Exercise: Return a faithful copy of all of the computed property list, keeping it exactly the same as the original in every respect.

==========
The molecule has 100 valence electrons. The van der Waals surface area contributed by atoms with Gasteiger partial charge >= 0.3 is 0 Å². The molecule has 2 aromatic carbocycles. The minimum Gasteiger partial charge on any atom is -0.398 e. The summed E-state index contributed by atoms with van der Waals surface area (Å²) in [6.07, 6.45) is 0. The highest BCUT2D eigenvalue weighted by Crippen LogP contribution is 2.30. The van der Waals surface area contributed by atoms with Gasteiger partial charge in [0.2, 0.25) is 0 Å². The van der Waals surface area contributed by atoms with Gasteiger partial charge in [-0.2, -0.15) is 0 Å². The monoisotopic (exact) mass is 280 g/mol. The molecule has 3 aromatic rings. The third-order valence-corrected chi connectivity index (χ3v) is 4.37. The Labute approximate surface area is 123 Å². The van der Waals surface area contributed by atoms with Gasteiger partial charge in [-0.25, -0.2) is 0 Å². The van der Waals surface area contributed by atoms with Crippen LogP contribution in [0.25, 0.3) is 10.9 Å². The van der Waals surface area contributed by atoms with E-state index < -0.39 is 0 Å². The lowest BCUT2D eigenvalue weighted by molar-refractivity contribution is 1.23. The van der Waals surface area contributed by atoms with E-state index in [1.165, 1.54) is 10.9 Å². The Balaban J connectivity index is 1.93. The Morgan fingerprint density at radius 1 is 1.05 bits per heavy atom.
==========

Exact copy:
The molecule has 100 valence electrons. The van der Waals surface area contributed by atoms with Gasteiger partial charge >= 0.3 is 0 Å². The molecule has 2 aromatic carbocycles. The minimum Gasteiger partial charge on any atom is -0.398 e. The summed E-state index contributed by atoms with van der Waals surface area (Å²) in [6.07, 6.45) is 0. The highest BCUT2D eigenvalue weighted by Crippen LogP contribution is 2.30. The van der Waals surface area contributed by atoms with Gasteiger partial charge in [0.2, 0.25) is 0 Å². The van der Waals surface area contributed by atoms with Gasteiger partial charge in [-0.2, -0.15) is 0 Å². The monoisotopic (exact) mass is 280 g/mol. The molecule has 3 aromatic rings. The third-order valence-corrected chi connectivity index (χ3v) is 4.37. The Labute approximate surface area is 123 Å². The van der Waals surface area contributed by atoms with Gasteiger partial charge in [-0.25, -0.2) is 0 Å². The van der Waals surface area contributed by atoms with Crippen LogP contribution in [0.25, 0.3) is 10.9 Å². The van der Waals surface area contributed by atoms with E-state index < -0.39 is 0 Å². The lowest BCUT2D eigenvalue weighted by molar-refractivity contribution is 1.23. The van der Waals surface area contributed by atoms with E-state index in [1.165, 1.54) is 10.9 Å². The Balaban J connectivity index is 1.93. The Morgan fingerprint density at radius 1 is 1.05 bits per heavy atom.